He was 1-1 on the mound and was batting .471 (8-for-17) when Carson’s season was abruptly halted by COVID-19 concerns after six games.
“You wait for that senior year, when you’re finally going to be at the top of the ranks,” Rogers said. “The 2020 season was going to be my season, and I was looking forward not only to doing well and pitching a lot, but helping out our younger guys with all the things that I had learned.”
Rogers also spent time helping out Carson’s younger guys on the football field. He’s strong, a weight-room warrior, and he was one of Carson’s top performers as a senior linebacker. He made 111 tackles, with 12 tackles for loss and two sacks. He was named to the All-North Piedmont Conference team.
Rogers missed one game with an ankle injury. That was the 53-30 loss to East Rowan. The Mustangs rushed for 535 yards.
“East had talented backs and we saw that night how valuable Logan was to our football team,” Carson head football coach Daniel Crosby said. “He’s a hard-nosed guy who was a leader by example on the field and in the weight room. We’re going to miss his leadership.”
Rogers will miss football. But that football mentality helps him compete in tough situations on the baseball field.
“I know my future is in baseball, but I will miss it,” Rogers said. “Football is different. It’s exciting. It’s so emotional.”
Even with a very limited senior baseball season, Rogers had offers from Division II schools and junior colleges.
He chose to sign with Southeastern Community College in Whiteville, where former Carson and Rowan Legion player Clayton Gilmore was part of the team. That’s a strong, two-year program that has been nationally ranked many times. Sixteen Southeastern players have gotten a chance in pro ball as draft picks or free-agent signees and 45 have gone on to play at the D-I level.
“I liked what the Southeastern coach had to say when he was recruiting me,” Rogers said. “I’m going there as a two-way player and I would love to play all the time, but I realize my strong point is probably pitching,” Rogers said. “It will all depend on how much I can develop as a pitcher.”
He’s already developed some this summer, in two weeks of practice and a few weeks of games. He’s confident of that.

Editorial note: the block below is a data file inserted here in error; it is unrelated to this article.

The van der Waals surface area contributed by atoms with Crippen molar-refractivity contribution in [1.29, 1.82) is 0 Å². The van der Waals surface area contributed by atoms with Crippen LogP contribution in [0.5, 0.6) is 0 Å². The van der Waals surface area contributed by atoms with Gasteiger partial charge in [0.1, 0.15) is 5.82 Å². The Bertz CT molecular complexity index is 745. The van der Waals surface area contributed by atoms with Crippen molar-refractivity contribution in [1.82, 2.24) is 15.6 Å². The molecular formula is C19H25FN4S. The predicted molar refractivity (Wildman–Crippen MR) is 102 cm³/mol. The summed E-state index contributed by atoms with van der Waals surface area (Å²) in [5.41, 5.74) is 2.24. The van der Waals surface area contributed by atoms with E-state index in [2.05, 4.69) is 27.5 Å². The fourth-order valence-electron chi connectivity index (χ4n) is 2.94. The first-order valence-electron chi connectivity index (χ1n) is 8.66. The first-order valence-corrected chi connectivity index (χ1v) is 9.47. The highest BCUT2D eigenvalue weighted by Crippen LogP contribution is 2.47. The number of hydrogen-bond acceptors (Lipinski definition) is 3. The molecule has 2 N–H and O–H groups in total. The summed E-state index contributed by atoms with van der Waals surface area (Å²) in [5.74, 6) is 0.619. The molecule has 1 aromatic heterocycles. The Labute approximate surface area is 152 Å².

Rogers had high school coaching that’s well above normal, but Gantt always adds something to a pitcher’s bag of tricks. Rowan pitchers excel in facets of pitching beyond throwing the ball to the plate — holding runners close, pickoff moves, fielding the position. Those little things decide a lot of games.
“I’m amazed by what I thought I knew, but really didn’t know until this summer,” Rogers said. “Coach Gantt is a great coach, and there’s no getting around that. I believe if I’d played American Legion ball for him the past few summers, I would have developed faster.”
Rogers played in 2018 and 2019 for the Charlotte Megastars showcase program. He had some success with the Megastars in tournaments and got experience as an outfielder, as well as a pitcher.
Now he’s one of 10 Carson Cougars or Carson graduates on the roster of Rowan’s 23-man NC3 baseball team.
Rogers is a believer in the theory that the best pitch is always the well-located fastball. That’s what he’s relied on. Rogers doesn’t have scintillating heat, his fastball is around 82 miles per hour, but he’s spotted pitches so well— in and out, up and down — that he’s gotten a parade of strikeouts and weak contact.
“I’ve thrown four changeups and two curveballs in three outings,” Rogers said. “The fastball has been good. It’s been getting the results that we want.”
By Mike London firstname.lastname@example.org SALISBURY — The little things. Executing on a relay. Hustling to first base on a third... read more